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Standoff in Iran over subsidy cuts

President Ahmadinejad wants to slash government subsidies for food and fuel by $40 billion and take control of the savings. Rivals in parliament have agreed to half that amount.

March 23, 2010|By Meris Lutz

Reporting from Beirut — Conservative rivals of Iranian President Mahmoud Ahmadinejad stood firm Monday in their fight to prevent him from rapidly cutting government subsidies for basic staples and taking control of the billions in savings.

Parliament Speaker Ali Larijani said lawmakers would not revise their decision to cut subsidies by $20 billion, half of what Ahmadinejad demanded.

At issue is not just who controls the money saved but also whose supporters gain or lose a slice of government subsidies. Critics suspect the president wants to use the savings to bolster his popularity with new giveaways and low-interest loans to mostly low-income loyalists while better-off citizens see their subsidies reduced.

Over the weekend, Ahmadinejad proposed holding a nationwide referendum on whether to cut an additional $20 billion on top of the $20 billion approved by lawmakers, an idea mocked by his rivals in parliament, who suggested instead holding a televised debate.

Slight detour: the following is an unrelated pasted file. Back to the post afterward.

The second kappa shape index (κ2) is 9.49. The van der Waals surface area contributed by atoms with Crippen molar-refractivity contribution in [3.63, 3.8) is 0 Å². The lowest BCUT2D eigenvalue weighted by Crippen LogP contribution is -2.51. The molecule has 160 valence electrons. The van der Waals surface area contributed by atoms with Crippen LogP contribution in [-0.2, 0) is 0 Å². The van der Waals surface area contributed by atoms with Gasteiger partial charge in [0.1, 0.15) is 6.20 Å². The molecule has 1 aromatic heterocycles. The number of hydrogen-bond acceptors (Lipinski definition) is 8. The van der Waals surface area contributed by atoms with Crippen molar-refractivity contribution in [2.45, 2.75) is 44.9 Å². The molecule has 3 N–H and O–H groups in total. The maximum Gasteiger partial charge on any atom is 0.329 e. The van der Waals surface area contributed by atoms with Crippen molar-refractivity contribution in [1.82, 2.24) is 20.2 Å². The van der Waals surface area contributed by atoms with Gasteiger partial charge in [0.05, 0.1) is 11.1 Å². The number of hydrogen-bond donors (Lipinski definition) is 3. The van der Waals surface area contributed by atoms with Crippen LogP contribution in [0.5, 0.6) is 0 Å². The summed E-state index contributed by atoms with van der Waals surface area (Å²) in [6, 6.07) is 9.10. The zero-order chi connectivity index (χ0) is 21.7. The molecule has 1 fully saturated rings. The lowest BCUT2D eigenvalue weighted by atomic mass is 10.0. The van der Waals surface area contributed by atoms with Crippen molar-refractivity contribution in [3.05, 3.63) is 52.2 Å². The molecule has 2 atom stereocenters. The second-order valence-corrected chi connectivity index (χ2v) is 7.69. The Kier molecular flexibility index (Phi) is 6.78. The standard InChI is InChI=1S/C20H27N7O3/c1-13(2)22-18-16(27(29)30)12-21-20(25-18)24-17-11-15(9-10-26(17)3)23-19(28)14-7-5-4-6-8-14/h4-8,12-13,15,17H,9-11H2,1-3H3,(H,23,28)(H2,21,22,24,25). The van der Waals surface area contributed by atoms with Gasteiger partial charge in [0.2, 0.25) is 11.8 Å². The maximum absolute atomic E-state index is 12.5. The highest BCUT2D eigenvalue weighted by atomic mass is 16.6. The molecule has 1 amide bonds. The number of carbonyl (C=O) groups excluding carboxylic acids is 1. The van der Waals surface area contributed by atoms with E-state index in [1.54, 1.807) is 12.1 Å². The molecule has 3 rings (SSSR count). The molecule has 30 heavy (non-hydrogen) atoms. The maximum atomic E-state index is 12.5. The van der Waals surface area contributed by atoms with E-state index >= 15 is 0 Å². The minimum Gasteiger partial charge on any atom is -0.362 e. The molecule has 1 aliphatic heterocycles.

The battle over subsidies has been going on for months. Iran's oil-dependent economy is reeling from the effects of runaway inflation, the global financial slowdown and low commodity prices. Iran now faces the threat of new sanctions over its nuclear program.

Larijani told the semiofficial Mehr news agency that the president's drive to rapidly cut subsidies for gasoline, electricity and cooking fuel, as well as foodstuffs such as bread and sugar, was risky and "should take place gradually rather than suddenly."

But analysts say Ahmadinejad cannot afford to alienate his base, won over with costly development projects in rural areas, low-interest loans and populist giveaway programs that have also added to inflation.

His supporters say the proposed cuts would hurt mostly middle-class and wealthy Iranians, and that any money saved could be used to help the poor. The president has warned he might not implement the budget unless he gets the full $40 billion in cuts, even though parliament and the powerful Guardian Council, which vets all laws, have signed off on the smaller package. The fiscal year began Saturday.

So far, supreme leader Ayatollah Ali Khamenei has stayed above the fray, emphasizing the importance of government cooperation. "All state bodies should help the government," he said in a speech Sunday marking the Persian New Year.

Lutz is a special correspondent.

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